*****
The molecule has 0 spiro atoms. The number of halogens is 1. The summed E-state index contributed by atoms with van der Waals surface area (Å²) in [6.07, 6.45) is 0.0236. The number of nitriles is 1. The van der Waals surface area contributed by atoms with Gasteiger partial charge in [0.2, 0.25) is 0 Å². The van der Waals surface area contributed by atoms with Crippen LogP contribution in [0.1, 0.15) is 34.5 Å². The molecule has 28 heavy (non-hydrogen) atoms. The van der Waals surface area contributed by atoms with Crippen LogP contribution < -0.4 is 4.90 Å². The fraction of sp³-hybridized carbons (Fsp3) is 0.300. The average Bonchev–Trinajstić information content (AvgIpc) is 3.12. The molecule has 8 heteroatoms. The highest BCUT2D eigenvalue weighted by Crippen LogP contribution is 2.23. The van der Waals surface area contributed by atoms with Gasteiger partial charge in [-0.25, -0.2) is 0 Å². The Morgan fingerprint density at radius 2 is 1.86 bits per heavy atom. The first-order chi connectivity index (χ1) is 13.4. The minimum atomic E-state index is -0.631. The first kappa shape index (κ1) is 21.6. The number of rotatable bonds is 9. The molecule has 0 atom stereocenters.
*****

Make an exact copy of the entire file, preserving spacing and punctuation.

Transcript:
The molecule has 0 spiro atoms. The number of halogens is 1. The summed E-state index contributed by atoms with van der Waals surface area (Å²) in [6.07, 6.45) is 0.0236. The number of nitriles is 1. The van der Waals surface area contributed by atoms with Gasteiger partial charge in [0.2, 0.25) is 0 Å². The van der Waals surface area contributed by atoms with Crippen LogP contribution in [0.1, 0.15) is 34.5 Å². The molecule has 28 heavy (non-hydrogen) atoms. The van der Waals surface area contributed by atoms with Crippen LogP contribution < -0.4 is 4.90 Å². The fraction of sp³-hybridized carbons (Fsp3) is 0.300. The average Bonchev–Trinajstić information content (AvgIpc) is 3.12. The molecule has 8 heteroatoms. The highest BCUT2D eigenvalue weighted by Crippen LogP contribution is 2.23. The van der Waals surface area contributed by atoms with Gasteiger partial charge in [-0.25, -0.2) is 0 Å². The Morgan fingerprint density at radius 2 is 1.86 bits per heavy atom. The first-order chi connectivity index (χ1) is 13.4. The minimum atomic E-state index is -0.631. The first kappa shape index (κ1) is 21.6. The number of rotatable bonds is 9. The molecule has 0 atom stereocenters.